[Show abstract][Hide abstract] ABSTRACT: Rasgrf1 is genomically imprinted; only the paternally inherited allele is expressed in the neonatal mouse brain until weaning, at which time expression becomes biallelic. Whereas Rasgrf1 has been implicated in learning and memory via knockout studies in adult mice, the effect of its normal imprinted expression on these phenotypes has not yet been examined. Neonatal mice with experimentally manipulated patterns of imprinted Rasgrf1 expression were assessed on an associative olfactory task. Neonates lacking the normally expressed wild-type paternal allele exhibited significant impairment in olfactory associative memory. Adult animals in which neonatal imprinting had been manipulated were also behaviorally assessed; while neonatal imprinting significantly affects body weight even into adulthood, no learning and memory phenotype attributable to imprinting was observed in adults. Additional analyses of neonates showed imprinted Rasgrf1 transcript selective to olfactory bulb even in mice that were null for Rasgrf1 in the rest of the brain and showed that Rasgrf1 affects Ras and Rac activation in the brain. Taken together, these results indicate that Rasgrf1 expression from the wild-type paternal allele contributes to learning and memory in neonatal mice.
"Recent studies have documented the functional contribution of Ras signaling pathways to various neural processes , including control of synaptic plasticity and connectivity (Arendt et al., 2004; Seeger et al., 2004), management of neuronal excitability (Tonini et al., 2001) or neuronal polarity and building of neuronal cytoarchitecture (Arendt et al., 2004; Yoshimura et al., 2006). In the same neuronal context, it is known that Ras-GRF1 may become phosphorylated in response to Ca 2ϩ , PKA, LPA/heterotrimeric G proteins and NGF stimulation (Mattingly and Macara, 1996; Mattingly et al., 1999; Yang et al., 2003; Norum et al., 2005; Robinson et al., 2005; Kesavapany et al., 2006), thus driving subsequent Ras activation. Ras- GRF1 is also known to couple NMDA glutamate receptors to Rac–p38, Ras–ERK and Ras–CREB pathways (Krapivinsky et al., 2003; Tian et al., 2004; Li et al., 2006a). "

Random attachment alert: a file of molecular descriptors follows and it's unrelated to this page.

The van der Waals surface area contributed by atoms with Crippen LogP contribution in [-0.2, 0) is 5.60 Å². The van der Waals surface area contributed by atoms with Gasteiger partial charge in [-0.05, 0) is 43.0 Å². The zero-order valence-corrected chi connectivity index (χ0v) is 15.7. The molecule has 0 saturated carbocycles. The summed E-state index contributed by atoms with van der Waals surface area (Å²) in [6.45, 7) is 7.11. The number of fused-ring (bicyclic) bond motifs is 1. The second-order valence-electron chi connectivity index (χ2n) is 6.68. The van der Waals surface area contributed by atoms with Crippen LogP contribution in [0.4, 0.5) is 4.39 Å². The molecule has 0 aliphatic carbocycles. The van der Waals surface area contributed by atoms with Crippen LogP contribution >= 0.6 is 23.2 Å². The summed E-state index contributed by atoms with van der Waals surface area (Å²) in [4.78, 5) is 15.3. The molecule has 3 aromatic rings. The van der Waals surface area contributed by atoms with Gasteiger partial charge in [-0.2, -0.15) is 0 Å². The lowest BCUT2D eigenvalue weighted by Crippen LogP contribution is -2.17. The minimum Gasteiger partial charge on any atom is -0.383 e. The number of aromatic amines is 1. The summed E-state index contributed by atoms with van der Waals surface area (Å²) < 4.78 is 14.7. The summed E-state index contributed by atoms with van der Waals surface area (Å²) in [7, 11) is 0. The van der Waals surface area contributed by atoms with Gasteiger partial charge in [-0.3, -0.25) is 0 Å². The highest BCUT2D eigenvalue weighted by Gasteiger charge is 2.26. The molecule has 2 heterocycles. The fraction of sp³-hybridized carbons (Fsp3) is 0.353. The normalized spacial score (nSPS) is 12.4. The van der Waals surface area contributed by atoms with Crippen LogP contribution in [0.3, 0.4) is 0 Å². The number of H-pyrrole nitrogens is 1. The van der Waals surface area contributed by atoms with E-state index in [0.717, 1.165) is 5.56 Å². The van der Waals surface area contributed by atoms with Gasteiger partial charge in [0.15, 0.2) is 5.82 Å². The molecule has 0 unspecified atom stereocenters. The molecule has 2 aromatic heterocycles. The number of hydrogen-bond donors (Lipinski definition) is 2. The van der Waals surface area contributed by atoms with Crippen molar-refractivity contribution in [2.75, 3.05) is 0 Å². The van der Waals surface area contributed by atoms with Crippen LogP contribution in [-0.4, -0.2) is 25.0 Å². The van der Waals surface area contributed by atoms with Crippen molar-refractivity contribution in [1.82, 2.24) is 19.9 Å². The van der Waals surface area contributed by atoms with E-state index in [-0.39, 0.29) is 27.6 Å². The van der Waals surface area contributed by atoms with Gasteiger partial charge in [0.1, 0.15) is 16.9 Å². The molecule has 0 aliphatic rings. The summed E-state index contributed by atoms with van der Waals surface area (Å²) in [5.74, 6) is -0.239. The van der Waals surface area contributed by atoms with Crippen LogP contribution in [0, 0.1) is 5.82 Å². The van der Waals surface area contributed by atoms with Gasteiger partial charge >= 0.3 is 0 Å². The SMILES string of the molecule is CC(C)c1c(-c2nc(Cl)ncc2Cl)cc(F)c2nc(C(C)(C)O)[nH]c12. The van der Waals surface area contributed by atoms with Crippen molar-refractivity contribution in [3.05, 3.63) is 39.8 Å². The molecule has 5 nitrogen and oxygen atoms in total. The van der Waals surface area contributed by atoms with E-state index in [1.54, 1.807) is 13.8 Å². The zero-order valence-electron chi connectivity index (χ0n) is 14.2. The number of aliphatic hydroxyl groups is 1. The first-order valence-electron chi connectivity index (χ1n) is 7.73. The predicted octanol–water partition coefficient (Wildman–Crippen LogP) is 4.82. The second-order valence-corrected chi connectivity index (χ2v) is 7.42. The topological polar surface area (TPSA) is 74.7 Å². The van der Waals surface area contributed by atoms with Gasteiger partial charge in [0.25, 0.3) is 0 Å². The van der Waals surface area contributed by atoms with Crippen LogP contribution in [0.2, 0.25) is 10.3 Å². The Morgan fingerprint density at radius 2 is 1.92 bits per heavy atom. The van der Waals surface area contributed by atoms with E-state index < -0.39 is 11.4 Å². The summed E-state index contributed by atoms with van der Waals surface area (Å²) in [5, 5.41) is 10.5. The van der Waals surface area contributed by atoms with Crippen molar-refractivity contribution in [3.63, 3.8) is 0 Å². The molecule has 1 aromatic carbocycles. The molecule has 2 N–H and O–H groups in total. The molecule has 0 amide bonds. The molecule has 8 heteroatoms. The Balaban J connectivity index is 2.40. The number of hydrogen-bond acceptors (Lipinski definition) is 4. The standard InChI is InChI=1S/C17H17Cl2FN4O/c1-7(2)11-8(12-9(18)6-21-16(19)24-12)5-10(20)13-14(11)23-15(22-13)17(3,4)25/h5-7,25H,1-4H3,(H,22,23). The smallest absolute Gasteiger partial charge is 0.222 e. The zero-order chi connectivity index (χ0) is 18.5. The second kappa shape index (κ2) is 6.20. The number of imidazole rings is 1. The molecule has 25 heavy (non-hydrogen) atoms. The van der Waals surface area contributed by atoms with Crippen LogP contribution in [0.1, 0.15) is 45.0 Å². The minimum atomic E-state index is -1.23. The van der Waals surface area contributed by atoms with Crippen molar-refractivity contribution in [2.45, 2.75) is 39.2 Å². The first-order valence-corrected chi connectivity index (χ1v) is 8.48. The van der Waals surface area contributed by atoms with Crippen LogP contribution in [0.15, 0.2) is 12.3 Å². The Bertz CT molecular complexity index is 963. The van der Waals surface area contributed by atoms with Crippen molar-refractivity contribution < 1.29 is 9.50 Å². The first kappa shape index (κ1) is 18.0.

[Show abstract][Hide abstract] ABSTRACT: We used manual macrodissection or laser capture microdissection (LCM) to isolate tissue sections of the hippocampus area of Ras-GRF1 wild type and knockout mice brains, and analyzed their transcriptional patterns using commercial oligonucleotide microarrays. Comparison between the transcriptomes of macrodissected and microdissected samples showed that the LCM samples allowed detection of significantly higher numbers of differentially expressed genes, with higher statistical rates of significance. These results validate LCM as a reliable technique for in vivo genomic studies in the brain hippocampus, where contamination by surrounding areas (not expressing Ras-GRF1) increases background noise and impairs identification of differentially expressed genes. Comparison between wild type and knockout LCM hippocampus samples revealed that Ras-GRF1 elimination caused significant gene expression changes, mostly affecting signal transduction and related neural processes. The list of 36 most differentially expressed genes included loci concerned mainly with Ras/G protein signaling and cytoskeletal organization (i.e. 14-3-3gamma/zeta, Kcnj6, Clasp2) or related, cross-talking pathways (i.e. jag2, decorin, strap). Consistent with the phenotypes shown by Ras-GRF1 knockout mice, many of these differentially expressed genes play functional roles in processes such as sensory development and function (i.e. Sptlc1, antiquitin, jag2) and/or neurological development/neurodegeneration processes affecting memory and learning. Indeed, potential links to neurodegenerative diseases such as Alzheimer disease (AD) or Creutzfeldt-Jacobs disease (CJD), have been reported for a number of differentially expressed genes identified in this study (Ptma, Aebp2, Clasp2, Hebp1, 14-3-3gamma/zeta, Csnk1delta, etc.). These data, together with the previously described role of IRS and insulin (known Ras-GRF1 activators) in AD, warrant further investigation of a potential functional link of Ras-GRF1 to neurodegenerative processes.